Jacket (suo) and trousers (nagabakama), Resist-dyed hemp and ramie, Japan

Jacket (suo) and trousers (nagabakama)

19th century
Resist-dyed hemp and ramie
Overall (a ): 38 1/4 x 69 5/8 in. (97.2 x 176.8 cm); b: 63 x 29 1/2 in. (160 x 74.9 cm)
Credit Line:
Gift of John B. Elliott through the Mercer Trust, 1999
Accession Number:
1999.247.3a, b
Not on view
One type of suit worn by samurai is made up of a large-sleeved jacket (suo) with matching long trousers (nagabakama) decorated with a family crest (mon). Each sleeve of the jacket consists of two widths of cloth, and the trousers are so long that they extend well beyond the foot. The cords at the front of the jacket and the decorative knot at the center of each mon are made of leather, a feature that sets the suo apart from other samurai garb.

The suo has a long history in Japan, emerging in the Muromachi period (1392–1573). By the Edo period (1615–1868) it had become the formal dress of the shogunate when worn with the courtier-style headdress called eboshi. The family crest seen here is a form of gotoku kashiwa (literally, "tripod oak") that features three Japanese oak leaves and a tripod. The Japanese oak was often used in many forms among high-ranking samurai; the family associated with the crest on this suo has not been identified.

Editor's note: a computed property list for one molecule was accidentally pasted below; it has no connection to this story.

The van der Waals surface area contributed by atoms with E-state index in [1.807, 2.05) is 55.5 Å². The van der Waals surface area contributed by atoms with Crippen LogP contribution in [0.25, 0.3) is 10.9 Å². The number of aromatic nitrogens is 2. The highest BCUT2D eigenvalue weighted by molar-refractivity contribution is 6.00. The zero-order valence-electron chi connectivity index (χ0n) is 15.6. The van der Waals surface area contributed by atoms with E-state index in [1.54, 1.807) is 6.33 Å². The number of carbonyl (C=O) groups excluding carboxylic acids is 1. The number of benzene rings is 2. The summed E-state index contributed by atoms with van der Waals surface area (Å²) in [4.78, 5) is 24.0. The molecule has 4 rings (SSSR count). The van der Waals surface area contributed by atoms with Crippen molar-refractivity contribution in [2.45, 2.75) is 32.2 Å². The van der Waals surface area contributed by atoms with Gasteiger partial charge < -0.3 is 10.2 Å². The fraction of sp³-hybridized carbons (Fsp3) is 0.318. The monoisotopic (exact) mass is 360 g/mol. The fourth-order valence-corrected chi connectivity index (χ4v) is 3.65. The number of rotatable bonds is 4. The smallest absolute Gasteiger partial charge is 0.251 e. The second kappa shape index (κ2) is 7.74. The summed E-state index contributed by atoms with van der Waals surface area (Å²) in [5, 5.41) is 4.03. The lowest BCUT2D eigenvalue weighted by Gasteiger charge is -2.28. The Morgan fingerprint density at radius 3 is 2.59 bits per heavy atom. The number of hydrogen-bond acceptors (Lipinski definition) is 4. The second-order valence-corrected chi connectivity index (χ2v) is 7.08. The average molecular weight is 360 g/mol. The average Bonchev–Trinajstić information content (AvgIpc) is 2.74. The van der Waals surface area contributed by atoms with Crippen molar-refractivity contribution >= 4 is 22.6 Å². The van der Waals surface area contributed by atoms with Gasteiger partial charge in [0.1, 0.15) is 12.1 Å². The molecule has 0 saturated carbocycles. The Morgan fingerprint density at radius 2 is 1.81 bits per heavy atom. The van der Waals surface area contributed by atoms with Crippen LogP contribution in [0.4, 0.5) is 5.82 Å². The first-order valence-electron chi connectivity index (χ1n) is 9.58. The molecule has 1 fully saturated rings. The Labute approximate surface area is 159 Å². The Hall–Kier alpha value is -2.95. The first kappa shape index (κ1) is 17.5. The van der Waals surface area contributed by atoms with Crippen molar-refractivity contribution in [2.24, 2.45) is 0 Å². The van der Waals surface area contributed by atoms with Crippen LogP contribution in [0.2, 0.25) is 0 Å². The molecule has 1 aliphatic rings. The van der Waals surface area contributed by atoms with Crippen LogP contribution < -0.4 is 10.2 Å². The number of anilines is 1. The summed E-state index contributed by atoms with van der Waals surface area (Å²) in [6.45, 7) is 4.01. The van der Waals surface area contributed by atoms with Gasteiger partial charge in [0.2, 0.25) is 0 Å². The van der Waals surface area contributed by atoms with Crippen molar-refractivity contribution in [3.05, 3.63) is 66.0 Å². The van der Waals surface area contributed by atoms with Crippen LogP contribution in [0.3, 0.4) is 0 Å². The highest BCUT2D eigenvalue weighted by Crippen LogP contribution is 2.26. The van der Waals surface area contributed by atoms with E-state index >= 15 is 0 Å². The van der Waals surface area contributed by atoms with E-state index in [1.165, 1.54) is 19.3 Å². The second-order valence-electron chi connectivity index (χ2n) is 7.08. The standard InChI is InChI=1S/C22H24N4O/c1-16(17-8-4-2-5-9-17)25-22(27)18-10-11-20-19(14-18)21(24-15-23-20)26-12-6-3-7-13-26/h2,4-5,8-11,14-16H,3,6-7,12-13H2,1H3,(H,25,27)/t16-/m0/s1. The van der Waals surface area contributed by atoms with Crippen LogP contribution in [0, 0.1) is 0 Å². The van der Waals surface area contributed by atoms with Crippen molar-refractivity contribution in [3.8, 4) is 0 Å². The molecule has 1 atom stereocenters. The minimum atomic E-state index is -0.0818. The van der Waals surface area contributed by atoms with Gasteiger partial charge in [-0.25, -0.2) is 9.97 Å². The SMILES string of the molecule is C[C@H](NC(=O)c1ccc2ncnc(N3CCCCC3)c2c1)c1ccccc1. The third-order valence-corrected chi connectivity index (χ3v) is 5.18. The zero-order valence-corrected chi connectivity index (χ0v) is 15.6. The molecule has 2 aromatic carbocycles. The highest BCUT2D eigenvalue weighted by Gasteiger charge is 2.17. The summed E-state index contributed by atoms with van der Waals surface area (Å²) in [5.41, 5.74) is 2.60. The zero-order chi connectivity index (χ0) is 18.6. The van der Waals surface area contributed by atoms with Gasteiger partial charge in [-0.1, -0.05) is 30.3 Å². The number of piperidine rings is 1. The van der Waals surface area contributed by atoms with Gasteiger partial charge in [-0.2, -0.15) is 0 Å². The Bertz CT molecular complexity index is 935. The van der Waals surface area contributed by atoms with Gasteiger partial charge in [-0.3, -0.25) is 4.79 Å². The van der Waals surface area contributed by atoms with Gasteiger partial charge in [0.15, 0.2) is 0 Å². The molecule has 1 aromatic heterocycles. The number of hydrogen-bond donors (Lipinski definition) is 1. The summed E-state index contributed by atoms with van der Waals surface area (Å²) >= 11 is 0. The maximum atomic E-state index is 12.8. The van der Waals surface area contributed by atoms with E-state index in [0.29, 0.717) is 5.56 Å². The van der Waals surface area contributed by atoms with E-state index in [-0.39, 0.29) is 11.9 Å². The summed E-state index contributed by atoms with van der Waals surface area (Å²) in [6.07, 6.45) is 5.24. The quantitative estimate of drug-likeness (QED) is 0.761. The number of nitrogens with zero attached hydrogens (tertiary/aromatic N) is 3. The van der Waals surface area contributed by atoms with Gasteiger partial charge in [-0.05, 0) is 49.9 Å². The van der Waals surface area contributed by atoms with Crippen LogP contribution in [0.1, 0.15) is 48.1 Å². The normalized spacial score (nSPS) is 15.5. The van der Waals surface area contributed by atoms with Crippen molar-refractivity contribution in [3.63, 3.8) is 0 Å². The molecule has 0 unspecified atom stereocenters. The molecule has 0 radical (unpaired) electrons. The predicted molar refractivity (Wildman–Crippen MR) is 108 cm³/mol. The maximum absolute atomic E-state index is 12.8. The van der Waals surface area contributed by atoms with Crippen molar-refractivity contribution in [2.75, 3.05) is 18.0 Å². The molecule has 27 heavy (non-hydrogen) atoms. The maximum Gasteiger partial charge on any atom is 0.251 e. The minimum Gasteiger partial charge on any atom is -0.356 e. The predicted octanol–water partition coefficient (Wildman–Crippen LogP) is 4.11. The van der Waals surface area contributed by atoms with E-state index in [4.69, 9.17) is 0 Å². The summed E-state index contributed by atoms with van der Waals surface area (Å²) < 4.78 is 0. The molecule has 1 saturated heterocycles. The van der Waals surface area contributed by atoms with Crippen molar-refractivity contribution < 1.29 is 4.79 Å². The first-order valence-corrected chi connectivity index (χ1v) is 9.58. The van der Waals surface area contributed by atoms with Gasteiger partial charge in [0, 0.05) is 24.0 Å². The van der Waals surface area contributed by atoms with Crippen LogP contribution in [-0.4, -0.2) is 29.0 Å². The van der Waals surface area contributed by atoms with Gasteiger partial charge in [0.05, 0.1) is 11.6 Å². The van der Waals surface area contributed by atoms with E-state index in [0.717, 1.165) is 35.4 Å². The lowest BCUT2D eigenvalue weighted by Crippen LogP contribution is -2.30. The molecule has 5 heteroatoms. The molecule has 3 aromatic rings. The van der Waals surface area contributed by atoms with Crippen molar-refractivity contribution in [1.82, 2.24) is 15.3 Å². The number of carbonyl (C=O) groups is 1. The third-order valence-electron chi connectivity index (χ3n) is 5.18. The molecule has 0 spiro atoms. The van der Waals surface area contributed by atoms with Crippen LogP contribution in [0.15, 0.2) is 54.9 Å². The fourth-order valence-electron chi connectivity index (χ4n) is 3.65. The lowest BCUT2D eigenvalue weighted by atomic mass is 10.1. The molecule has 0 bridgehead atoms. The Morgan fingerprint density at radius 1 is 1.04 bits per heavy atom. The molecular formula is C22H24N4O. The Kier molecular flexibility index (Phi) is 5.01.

John B. Elliott , Princeton, NJ (until d. 1997); The Mercer Trust , New York (until 1999; donated to MMA)
New York. The Metropolitan Museum of Art. "Graceful Gestures: Two Decades of Collecting Japanese Art," 2007.